Richard Bloss, M. D.
Richard Bloss, M. D.

Information on this page is from History of Rensselaer Co., New York by Nathaniel Bartlett Sylvester, published in 1880.

DR. RICHARD BLOSS was born in the town of Royalton, Windsor Co., Vt., April 13, 1798. His father was a respectable farmer in that town. His education up to his fifteenth year was confined to a common village school; at that age he commenced a preparatory course for college. Form the age of eighteen to twenty-one he taught school during the winter, and pursued his academical course the remainder of the time. He commenced the study of medicine under the instruction of Dr. Joseph Dension, studying and attending lectures for the next three years. He graduated at Dartmouth College, Hanover, in 1823. He commenced the practice of his profession in the town of East Bethel, N. Y., where he remained six years, and then returned to Royalton, his native town, where he soon established an extensive practice, which he retained up to the time of his removal to the city of Troy, in 1840. Here he formed a copartnership with Dr. R. S. Bryan, under the firm-name of Bryan & Bloss. This copartnership was dissolved at the end of five years, after which he continued the practice alone until his son, Jabez P., was associated with him; and on his removal from the city, his son, Richard D. Bloss, was connected with him in practice to the time of his decease.

On the first day of January, 1841, he received a slight wound on his thumb and forefinger, while engaged in a post-mortem examination of a case of puerperal peritonitis. The inflammation extended up the right arm and formed an abcess under the pectoral muscle, which discharged enormously. Nothing but an iron constitution carried him through this first struggle with disease. He never entirely recovered the free use of that arm and hand. In 1849 the disease again appeared in his thumb. In 1858, through the effects of a severe cold, it again appeared in the form of a carbuncle on the upper lip. In the spring of 1859 he was thrown from his carriage, fracturing his skull and three ribs. He recovered from these injuries and resumed his practice, but not with his wonted energy and assiduity. In 1861, while getting out of his carriage, he had the misfortune to fall and break his arm, which, for want of recuperative power, united slowly and troubled him while he lived. In March, 1861, again a small tumor made its appearance on his under lip. Its growth was slow, unaccompanied with pain, and checked by the use of chloride of zinc. In 1863, Dr. March pronounced it scirrhus and removed it. Finally a tumor formed near the angle of the jaw, which was very hard, painful, and of a purple, shining appearance. It bled profusely and reduced him very fast. He suffered excruciating pain, but retained his faculties unimpaired until his death, Sept. 13, 1863.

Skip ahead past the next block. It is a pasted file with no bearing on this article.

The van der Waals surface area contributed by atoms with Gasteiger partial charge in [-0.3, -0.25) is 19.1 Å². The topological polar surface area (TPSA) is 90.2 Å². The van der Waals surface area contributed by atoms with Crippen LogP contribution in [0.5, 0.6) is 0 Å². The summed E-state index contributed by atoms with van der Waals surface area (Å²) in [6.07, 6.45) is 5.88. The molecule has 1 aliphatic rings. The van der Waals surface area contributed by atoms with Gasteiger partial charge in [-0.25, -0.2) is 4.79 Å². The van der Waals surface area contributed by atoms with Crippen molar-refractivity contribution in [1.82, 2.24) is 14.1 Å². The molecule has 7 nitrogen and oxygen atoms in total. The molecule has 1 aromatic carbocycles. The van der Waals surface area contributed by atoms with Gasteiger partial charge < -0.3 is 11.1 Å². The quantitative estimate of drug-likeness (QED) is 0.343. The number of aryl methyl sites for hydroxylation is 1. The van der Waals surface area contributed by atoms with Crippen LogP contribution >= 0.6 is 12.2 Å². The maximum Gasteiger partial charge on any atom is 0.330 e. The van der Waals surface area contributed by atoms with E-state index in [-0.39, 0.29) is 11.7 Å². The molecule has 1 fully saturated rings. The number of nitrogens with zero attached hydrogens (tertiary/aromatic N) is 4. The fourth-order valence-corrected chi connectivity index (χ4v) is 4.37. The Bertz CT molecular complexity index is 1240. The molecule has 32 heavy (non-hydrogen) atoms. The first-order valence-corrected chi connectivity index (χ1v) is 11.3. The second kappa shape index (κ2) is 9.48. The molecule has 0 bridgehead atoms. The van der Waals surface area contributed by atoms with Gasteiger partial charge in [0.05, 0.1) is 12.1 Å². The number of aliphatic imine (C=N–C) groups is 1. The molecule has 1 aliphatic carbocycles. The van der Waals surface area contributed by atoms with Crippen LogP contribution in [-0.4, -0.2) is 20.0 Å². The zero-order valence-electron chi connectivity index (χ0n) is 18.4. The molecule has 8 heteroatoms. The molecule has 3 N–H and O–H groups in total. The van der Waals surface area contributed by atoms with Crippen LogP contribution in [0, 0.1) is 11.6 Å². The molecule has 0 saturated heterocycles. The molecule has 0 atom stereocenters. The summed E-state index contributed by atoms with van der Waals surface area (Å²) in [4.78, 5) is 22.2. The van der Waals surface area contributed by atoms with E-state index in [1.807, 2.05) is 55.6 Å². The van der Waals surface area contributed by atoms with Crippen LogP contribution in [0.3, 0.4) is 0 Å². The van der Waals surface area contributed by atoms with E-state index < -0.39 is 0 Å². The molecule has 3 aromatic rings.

Love was the mainspring of his life. As a citizen he loved his country, her institutions, and her greatness. He ws loyal and patriotic. He loved his fellow-man. To the talented he gave his admiration; to the wealthy, his coutesy; to the poor, his advice, his services, and his substance; they never sought his aid in vain. His mission was to heal the sick, and he never inquired of the prospect of renumeration. He loved science, and sought out her hidden mysteries.

He was a member of the Masonic fraternity, and enjoyed all the offices and honors of their gift, being successively Master of a lodge, High-Priest of a chapter, Illustrious Master of the council (which was named after him), Commander of the encampment, and member of the grand body of the State; he was also Deputy Grand Master of the Grand Lodge of the State of New York at the time of his death.

He became a member of the Protestant Episcopal Church at the age of twenty-one, and for many years prior to his death he was senior warden of Christ Church in this city, and contributed liberally to its support. He built a church edifice almost entirely from his own means in his native village, Royalton.

Forty years of his life he gave to the practice of medicine, - the first half as an allopathist, the remainder in faithfully testing the truth of the principle, "Similia similibus curantur;" how successfully, the thousands whom he treated can testify. He began the practice of homeopathy in 1842, and used frequently to relate anecdotes of his early experience, of the ridicule, obloquy, opposition, and almost violence he encountered; but these things only brought forth greater and more persevering effort, which met with abundant and enduring success.

Dr. Bloss was one of the delegates in July, 1858, when Rensselaer County asked admission to the Homeopathic Society of Northern New York. At the next annual meeting he was chosen president of the same. His presence in that body was soon felt, and the organization rose from a merely social and colloquial gathering to the dignity of a parliamentary body. He felt a deep interest in its prosperity and success, and labored for its advancement. In all his intercourse he was dignified and gentlemanly, yet familiar and approachable, ever willing to aid all who were seeking for knowledge. He gave members of the fraternity confidence in the principles, and much of the success of homeopathy in Northern New York may be contributed to his encouragement.

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